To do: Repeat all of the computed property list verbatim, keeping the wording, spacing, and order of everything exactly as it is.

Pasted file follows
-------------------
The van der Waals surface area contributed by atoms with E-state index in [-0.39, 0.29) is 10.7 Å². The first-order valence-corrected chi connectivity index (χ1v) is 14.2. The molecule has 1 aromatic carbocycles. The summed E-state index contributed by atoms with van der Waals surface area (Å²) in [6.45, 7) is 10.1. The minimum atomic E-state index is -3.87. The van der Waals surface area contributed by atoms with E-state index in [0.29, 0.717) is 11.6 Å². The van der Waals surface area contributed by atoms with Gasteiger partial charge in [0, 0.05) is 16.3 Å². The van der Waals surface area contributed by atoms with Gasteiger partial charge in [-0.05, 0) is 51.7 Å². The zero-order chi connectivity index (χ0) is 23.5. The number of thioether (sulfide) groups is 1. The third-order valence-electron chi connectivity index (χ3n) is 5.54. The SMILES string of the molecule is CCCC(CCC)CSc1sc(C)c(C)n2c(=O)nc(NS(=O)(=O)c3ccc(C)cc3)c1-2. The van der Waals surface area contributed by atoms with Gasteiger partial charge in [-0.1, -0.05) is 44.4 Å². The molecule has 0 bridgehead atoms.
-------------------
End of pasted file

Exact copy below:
The van der Waals surface area contributed by atoms with E-state index in [-0.39, 0.29) is 10.7 Å². The first-order valence-corrected chi connectivity index (χ1v) is 14.2. The molecule has 1 aromatic carbocycles. The summed E-state index contributed by atoms with van der Waals surface area (Å²) in [6.45, 7) is 10.1. The minimum atomic E-state index is -3.87. The van der Waals surface area contributed by atoms with E-state index in [0.29, 0.717) is 11.6 Å². The van der Waals surface area contributed by atoms with Gasteiger partial charge in [0, 0.05) is 16.3 Å². The van der Waals surface area contributed by atoms with Gasteiger partial charge in [-0.05, 0) is 51.7 Å². The zero-order chi connectivity index (χ0) is 23.5. The number of thioether (sulfide) groups is 1. The third-order valence-electron chi connectivity index (χ3n) is 5.54. The SMILES string of the molecule is CCCC(CCC)CSc1sc(C)c(C)n2c(=O)nc(NS(=O)(=O)c3ccc(C)cc3)c1-2. The van der Waals surface area contributed by atoms with Gasteiger partial charge in [-0.1, -0.05) is 44.4 Å². The molecule has 0 bridgehead atoms.